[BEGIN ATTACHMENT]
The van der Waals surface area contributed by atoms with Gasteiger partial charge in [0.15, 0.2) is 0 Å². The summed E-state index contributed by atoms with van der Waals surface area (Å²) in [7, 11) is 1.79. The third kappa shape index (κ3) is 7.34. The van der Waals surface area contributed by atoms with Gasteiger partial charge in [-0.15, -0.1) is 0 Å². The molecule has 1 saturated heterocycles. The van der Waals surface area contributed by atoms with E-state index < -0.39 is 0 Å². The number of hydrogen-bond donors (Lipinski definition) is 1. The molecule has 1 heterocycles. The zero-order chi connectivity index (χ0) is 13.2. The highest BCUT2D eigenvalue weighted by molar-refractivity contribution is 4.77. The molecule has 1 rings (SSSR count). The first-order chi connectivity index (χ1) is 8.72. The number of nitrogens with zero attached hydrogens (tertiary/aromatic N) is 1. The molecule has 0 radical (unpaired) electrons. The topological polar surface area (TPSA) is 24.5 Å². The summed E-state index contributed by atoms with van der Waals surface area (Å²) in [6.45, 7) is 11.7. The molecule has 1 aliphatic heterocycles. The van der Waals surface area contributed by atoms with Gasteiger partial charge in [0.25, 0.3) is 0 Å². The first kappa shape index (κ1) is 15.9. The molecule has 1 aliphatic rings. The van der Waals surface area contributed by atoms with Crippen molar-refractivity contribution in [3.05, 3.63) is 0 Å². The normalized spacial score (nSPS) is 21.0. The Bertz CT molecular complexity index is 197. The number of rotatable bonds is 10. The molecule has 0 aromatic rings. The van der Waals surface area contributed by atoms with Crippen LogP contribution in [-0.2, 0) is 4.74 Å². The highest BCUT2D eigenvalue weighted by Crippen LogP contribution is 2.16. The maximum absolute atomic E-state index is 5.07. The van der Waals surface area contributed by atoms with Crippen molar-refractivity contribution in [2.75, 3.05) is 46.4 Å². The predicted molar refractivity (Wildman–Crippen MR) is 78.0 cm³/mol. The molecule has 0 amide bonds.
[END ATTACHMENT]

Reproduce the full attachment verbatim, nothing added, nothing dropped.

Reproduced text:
The van der Waals surface area contributed by atoms with Gasteiger partial charge in [0.15, 0.2) is 0 Å². The summed E-state index contributed by atoms with van der Waals surface area (Å²) in [7, 11) is 1.79. The third kappa shape index (κ3) is 7.34. The van der Waals surface area contributed by atoms with Gasteiger partial charge in [-0.15, -0.1) is 0 Å². The molecule has 1 saturated heterocycles. The van der Waals surface area contributed by atoms with E-state index < -0.39 is 0 Å². The number of hydrogen-bond donors (Lipinski definition) is 1. The molecule has 1 heterocycles. The zero-order chi connectivity index (χ0) is 13.2. The highest BCUT2D eigenvalue weighted by molar-refractivity contribution is 4.77. The molecule has 1 rings (SSSR count). The first-order chi connectivity index (χ1) is 8.72. The number of nitrogens with zero attached hydrogens (tertiary/aromatic N) is 1. The molecule has 0 radical (unpaired) electrons. The topological polar surface area (TPSA) is 24.5 Å². The summed E-state index contributed by atoms with van der Waals surface area (Å²) in [6.45, 7) is 11.7. The molecule has 1 aliphatic heterocycles. The van der Waals surface area contributed by atoms with Gasteiger partial charge in [0.25, 0.3) is 0 Å². The first kappa shape index (κ1) is 15.9. The molecule has 1 aliphatic rings. The van der Waals surface area contributed by atoms with Crippen molar-refractivity contribution in [3.05, 3.63) is 0 Å². The normalized spacial score (nSPS) is 21.0. The Bertz CT molecular complexity index is 197. The number of rotatable bonds is 10. The molecule has 0 aromatic rings. The van der Waals surface area contributed by atoms with Crippen LogP contribution in [-0.2, 0) is 4.74 Å². The highest BCUT2D eigenvalue weighted by Crippen LogP contribution is 2.16. The maximum absolute atomic E-state index is 5.07. The van der Waals surface area contributed by atoms with Crippen molar-refractivity contribution in [2.75, 3.05) is 46.4 Å². The predicted molar refractivity (Wildman–Crippen MR) is 78.0 cm³/mol. The molecule has 0 amide bonds.